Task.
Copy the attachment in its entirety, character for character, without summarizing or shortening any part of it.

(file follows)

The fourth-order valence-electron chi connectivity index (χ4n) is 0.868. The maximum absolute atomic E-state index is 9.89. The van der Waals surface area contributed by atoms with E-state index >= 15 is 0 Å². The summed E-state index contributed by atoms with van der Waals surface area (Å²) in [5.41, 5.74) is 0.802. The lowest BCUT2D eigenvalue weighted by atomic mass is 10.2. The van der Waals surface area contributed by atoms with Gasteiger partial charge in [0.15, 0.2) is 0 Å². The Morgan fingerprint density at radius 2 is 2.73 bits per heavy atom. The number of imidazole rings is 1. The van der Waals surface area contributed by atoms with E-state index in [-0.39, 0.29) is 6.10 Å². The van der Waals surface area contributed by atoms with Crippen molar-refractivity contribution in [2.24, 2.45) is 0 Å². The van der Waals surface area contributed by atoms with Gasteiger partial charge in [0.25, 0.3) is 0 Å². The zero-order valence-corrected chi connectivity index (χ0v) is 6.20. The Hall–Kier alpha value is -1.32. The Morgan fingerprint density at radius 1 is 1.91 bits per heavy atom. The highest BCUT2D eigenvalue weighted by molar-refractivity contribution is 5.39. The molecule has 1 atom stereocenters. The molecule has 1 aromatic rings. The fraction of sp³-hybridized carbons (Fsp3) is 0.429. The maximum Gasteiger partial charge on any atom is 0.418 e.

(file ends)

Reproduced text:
The fourth-order valence-electron chi connectivity index (χ4n) is 0.868. The maximum absolute atomic E-state index is 9.89. The van der Waals surface area contributed by atoms with E-state index >= 15 is 0 Å². The summed E-state index contributed by atoms with van der Waals surface area (Å²) in [5.41, 5.74) is 0.802. The lowest BCUT2D eigenvalue weighted by atomic mass is 10.2. The van der Waals surface area contributed by atoms with Gasteiger partial charge in [0.15, 0.2) is 0 Å². The Morgan fingerprint density at radius 2 is 2.73 bits per heavy atom. The number of imidazole rings is 1. The van der Waals surface area contributed by atoms with E-state index in [-0.39, 0.29) is 6.10 Å². The van der Waals surface area contributed by atoms with Crippen molar-refractivity contribution in [2.24, 2.45) is 0 Å². The van der Waals surface area contributed by atoms with Gasteiger partial charge in [0.25, 0.3) is 0 Å². The zero-order valence-corrected chi connectivity index (χ0v) is 6.20. The Hall–Kier alpha value is -1.32. The Morgan fingerprint density at radius 1 is 1.91 bits per heavy atom. The highest BCUT2D eigenvalue weighted by molar-refractivity contribution is 5.39. The molecule has 1 atom stereocenters. The molecule has 1 aromatic rings. The fraction of sp³-hybridized carbons (Fsp3) is 0.429. The maximum Gasteiger partial charge on any atom is 0.418 e.